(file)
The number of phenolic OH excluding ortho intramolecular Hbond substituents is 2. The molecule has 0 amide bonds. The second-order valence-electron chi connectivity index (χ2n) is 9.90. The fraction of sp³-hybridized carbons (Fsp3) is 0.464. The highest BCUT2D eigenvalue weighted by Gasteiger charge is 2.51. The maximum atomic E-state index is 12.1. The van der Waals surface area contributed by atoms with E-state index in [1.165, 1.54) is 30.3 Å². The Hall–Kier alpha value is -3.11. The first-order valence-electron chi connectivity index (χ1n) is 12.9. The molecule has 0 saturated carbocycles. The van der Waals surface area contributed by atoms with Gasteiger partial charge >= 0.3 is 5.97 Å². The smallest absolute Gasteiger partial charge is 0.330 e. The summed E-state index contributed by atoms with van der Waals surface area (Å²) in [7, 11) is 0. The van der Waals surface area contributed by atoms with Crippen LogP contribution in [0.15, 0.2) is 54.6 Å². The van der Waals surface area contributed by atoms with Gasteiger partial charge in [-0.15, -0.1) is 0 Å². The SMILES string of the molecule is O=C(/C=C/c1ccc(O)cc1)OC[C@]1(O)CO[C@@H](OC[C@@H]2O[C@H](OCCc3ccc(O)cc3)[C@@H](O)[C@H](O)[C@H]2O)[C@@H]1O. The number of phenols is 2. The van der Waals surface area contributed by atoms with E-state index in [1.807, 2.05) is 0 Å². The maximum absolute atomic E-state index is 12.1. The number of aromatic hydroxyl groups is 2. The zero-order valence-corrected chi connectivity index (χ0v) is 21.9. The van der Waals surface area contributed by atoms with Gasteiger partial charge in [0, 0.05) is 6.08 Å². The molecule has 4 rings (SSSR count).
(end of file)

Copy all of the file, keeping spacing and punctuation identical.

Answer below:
The number of phenolic OH excluding ortho intramolecular Hbond substituents is 2. The molecule has 0 amide bonds. The second-order valence-electron chi connectivity index (χ2n) is 9.90. The fraction of sp³-hybridized carbons (Fsp3) is 0.464. The highest BCUT2D eigenvalue weighted by Gasteiger charge is 2.51. The maximum atomic E-state index is 12.1. The van der Waals surface area contributed by atoms with E-state index in [1.165, 1.54) is 30.3 Å². The Hall–Kier alpha value is -3.11. The first-order valence-electron chi connectivity index (χ1n) is 12.9. The molecule has 0 saturated carbocycles. The van der Waals surface area contributed by atoms with Gasteiger partial charge >= 0.3 is 5.97 Å². The smallest absolute Gasteiger partial charge is 0.330 e. The summed E-state index contributed by atoms with van der Waals surface area (Å²) in [7, 11) is 0. The van der Waals surface area contributed by atoms with Crippen LogP contribution in [0.15, 0.2) is 54.6 Å². The van der Waals surface area contributed by atoms with Gasteiger partial charge in [-0.15, -0.1) is 0 Å². The SMILES string of the molecule is O=C(/C=C/c1ccc(O)cc1)OC[C@]1(O)CO[C@@H](OC[C@@H]2O[C@H](OCCc3ccc(O)cc3)[C@@H](O)[C@H](O)[C@H]2O)[C@@H]1O. The number of phenols is 2. The van der Waals surface area contributed by atoms with E-state index in [1.807, 2.05) is 0 Å². The maximum absolute atomic E-state index is 12.1. The number of aromatic hydroxyl groups is 2. The zero-order valence-corrected chi connectivity index (χ0v) is 21.9. The van der Waals surface area contributed by atoms with Gasteiger partial charge in [0, 0.05) is 6.08 Å². The molecule has 4 rings (SSSR count).